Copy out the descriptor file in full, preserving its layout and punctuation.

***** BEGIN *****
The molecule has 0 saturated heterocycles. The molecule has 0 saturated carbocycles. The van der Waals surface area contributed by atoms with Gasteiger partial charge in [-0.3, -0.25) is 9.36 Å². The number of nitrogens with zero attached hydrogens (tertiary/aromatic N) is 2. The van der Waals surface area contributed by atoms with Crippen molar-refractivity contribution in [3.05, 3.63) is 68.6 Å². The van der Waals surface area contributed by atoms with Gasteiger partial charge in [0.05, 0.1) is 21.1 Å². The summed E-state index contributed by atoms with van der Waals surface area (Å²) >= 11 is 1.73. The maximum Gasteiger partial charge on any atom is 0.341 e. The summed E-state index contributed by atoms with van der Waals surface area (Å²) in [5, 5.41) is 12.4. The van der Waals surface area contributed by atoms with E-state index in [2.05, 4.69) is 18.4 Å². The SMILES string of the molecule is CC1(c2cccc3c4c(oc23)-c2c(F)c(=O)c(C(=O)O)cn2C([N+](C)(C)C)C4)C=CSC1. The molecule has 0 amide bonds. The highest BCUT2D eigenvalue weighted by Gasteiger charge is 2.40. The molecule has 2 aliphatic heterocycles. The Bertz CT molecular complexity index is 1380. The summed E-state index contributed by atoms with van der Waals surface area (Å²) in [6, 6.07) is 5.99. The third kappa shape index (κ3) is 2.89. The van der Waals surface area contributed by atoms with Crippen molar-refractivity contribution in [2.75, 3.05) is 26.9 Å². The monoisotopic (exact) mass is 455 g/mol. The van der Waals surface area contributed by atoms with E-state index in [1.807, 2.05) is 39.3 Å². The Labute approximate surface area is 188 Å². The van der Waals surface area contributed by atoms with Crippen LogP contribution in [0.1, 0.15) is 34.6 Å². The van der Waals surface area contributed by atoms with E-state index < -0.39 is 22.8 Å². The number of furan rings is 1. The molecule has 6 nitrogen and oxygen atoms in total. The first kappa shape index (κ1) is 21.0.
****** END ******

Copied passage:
The molecule has 0 saturated heterocycles. The molecule has 0 saturated carbocycles. The van der Waals surface area contributed by atoms with Gasteiger partial charge in [-0.3, -0.25) is 9.36 Å². The number of nitrogens with zero attached hydrogens (tertiary/aromatic N) is 2. The van der Waals surface area contributed by atoms with Crippen molar-refractivity contribution in [3.05, 3.63) is 68.6 Å². The van der Waals surface area contributed by atoms with Gasteiger partial charge in [0.05, 0.1) is 21.1 Å². The summed E-state index contributed by atoms with van der Waals surface area (Å²) >= 11 is 1.73. The maximum Gasteiger partial charge on any atom is 0.341 e. The summed E-state index contributed by atoms with van der Waals surface area (Å²) in [5, 5.41) is 12.4. The van der Waals surface area contributed by atoms with E-state index in [2.05, 4.69) is 18.4 Å². The SMILES string of the molecule is CC1(c2cccc3c4c(oc23)-c2c(F)c(=O)c(C(=O)O)cn2C([N+](C)(C)C)C4)C=CSC1. The molecule has 0 amide bonds. The highest BCUT2D eigenvalue weighted by Gasteiger charge is 2.40. The molecule has 2 aliphatic heterocycles. The Bertz CT molecular complexity index is 1380. The summed E-state index contributed by atoms with van der Waals surface area (Å²) in [6, 6.07) is 5.99. The third kappa shape index (κ3) is 2.89. The van der Waals surface area contributed by atoms with Crippen molar-refractivity contribution in [2.75, 3.05) is 26.9 Å². The monoisotopic (exact) mass is 455 g/mol. The van der Waals surface area contributed by atoms with E-state index in [1.807, 2.05) is 39.3 Å². The Labute approximate surface area is 188 Å². The van der Waals surface area contributed by atoms with Crippen LogP contribution in [0.1, 0.15) is 34.6 Å². The van der Waals surface area contributed by atoms with E-state index < -0.39 is 22.8 Å². The number of furan rings is 1. The molecule has 6 nitrogen and oxygen atoms in total. The first kappa shape index (κ1) is 21.0.